We’ve waited all year for this. The market is overflowing with juicy heirloom tomatoes, golden sweet corn, and pudgy peaches. There’s only one thing to do: Cook it all. There are countless ways to make the most of peak-season summer produce, from hearty salads to ultra-refreshing desserts. Ready to start? Here’s my mega list of recipes to make before the end of summer, starring everything from corn and tomatoes to peaches and watermelons, along with a few tips for selecting the best of the best.
Don’t you dare peel back those husks! I know it’s tempting, but it’s a corn-buying faux pas that’s easy to avoid. Look for brown sticky tassels peeking out of a bright-green, tightly wrapped husk. If you see any small brown holes, keep looking! Those are wormholes, and obviously not ideal for eating.
- Elotes with Calabrian Chile, Ricotta Salata, and Mango Mayo from Chicano Eats
- Creamy Corn Pasta With Basil
- Summer Succotash Salad
Avoid tomatoes with blemishes, dark spots, or overwhelmingly squishy flesh. Instead, look for ones with smooth, shiny skin. Firmness is okay if you have patience, because tomatoes will continue to ripen at home. Finally, sniff near the top of the tomato where the stem was attached. Does it smell earthy, sweet, and totally amazing? If so, you’ve got a winner.
- Tomato Toast with Chives and Sesame Seeds from Bon Appetit
- Tomato Rice With Crispy Cheddar from The New York Times
- Chinese Stir-Fried Tomatoes and Eggs from The New York Times
There are countless varieties of summer squash: zucchini, pattypan, and crookneck, to name a few. And across the board, bigger isn’t necessarily better. Larger squash often are more fibrous and watery, with more bitter seeds. If you see the blossoms, grab those too! They’re beautiful and delicious sprinkled atop salads and pizzas, or stuffed with ricotta and fried until golden brown.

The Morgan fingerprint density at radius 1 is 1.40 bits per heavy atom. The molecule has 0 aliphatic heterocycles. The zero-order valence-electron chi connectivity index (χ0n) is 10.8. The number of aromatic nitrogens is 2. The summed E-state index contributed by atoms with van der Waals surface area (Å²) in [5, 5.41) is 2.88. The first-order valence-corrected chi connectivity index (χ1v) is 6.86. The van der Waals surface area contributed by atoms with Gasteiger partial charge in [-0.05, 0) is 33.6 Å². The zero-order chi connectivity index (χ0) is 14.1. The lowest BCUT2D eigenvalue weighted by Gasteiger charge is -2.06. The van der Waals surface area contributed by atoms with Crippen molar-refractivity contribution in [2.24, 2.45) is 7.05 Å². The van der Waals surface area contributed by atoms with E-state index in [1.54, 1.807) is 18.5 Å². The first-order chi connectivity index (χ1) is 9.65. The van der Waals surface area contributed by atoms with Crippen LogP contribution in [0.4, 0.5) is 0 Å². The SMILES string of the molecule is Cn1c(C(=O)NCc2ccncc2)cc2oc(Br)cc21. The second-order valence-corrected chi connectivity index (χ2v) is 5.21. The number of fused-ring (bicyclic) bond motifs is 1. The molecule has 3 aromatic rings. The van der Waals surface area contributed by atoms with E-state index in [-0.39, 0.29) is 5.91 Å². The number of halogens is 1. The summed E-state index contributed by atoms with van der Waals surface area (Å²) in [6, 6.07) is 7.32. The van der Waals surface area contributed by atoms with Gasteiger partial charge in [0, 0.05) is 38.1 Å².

- Zucchini Pancakes from The New York Times
- Seared Squash and Halloumi Burgers from Bon Appetit
- Summer Squash and Basil Pasta from Epicurious
Peaches continue to ripen after they’re picked, so consider when you want to eat your bounty before selecting fruit. Don’t squeeze too aggressively, but note how firm (a.k.a unripe) or squishy (a.k.a. ripe) they are. Your nose is also a great tool to whiff out the best—if it smells juicy, sweet, and uncontrollably delicious, it’s probably ready to eat.
- Grilled Stone Fruit with Burrata and Balsamic Vinegar from The Guardian
- Peach Sorbet With Crushed Blackberries from Bon Appetit
- Best Grilled Peaches from Food52
Everyone swears they have a trick for selecting the perfect melon—thumping, knocking, rolling. Start by looking for the “field spot,” a white or yellow patch from where the watermelon sat in the field. It’s a sure-fire sign of sweetness. Finally, pick it up to consider the weight. It should feel heavy for its size and full of juicy goodness.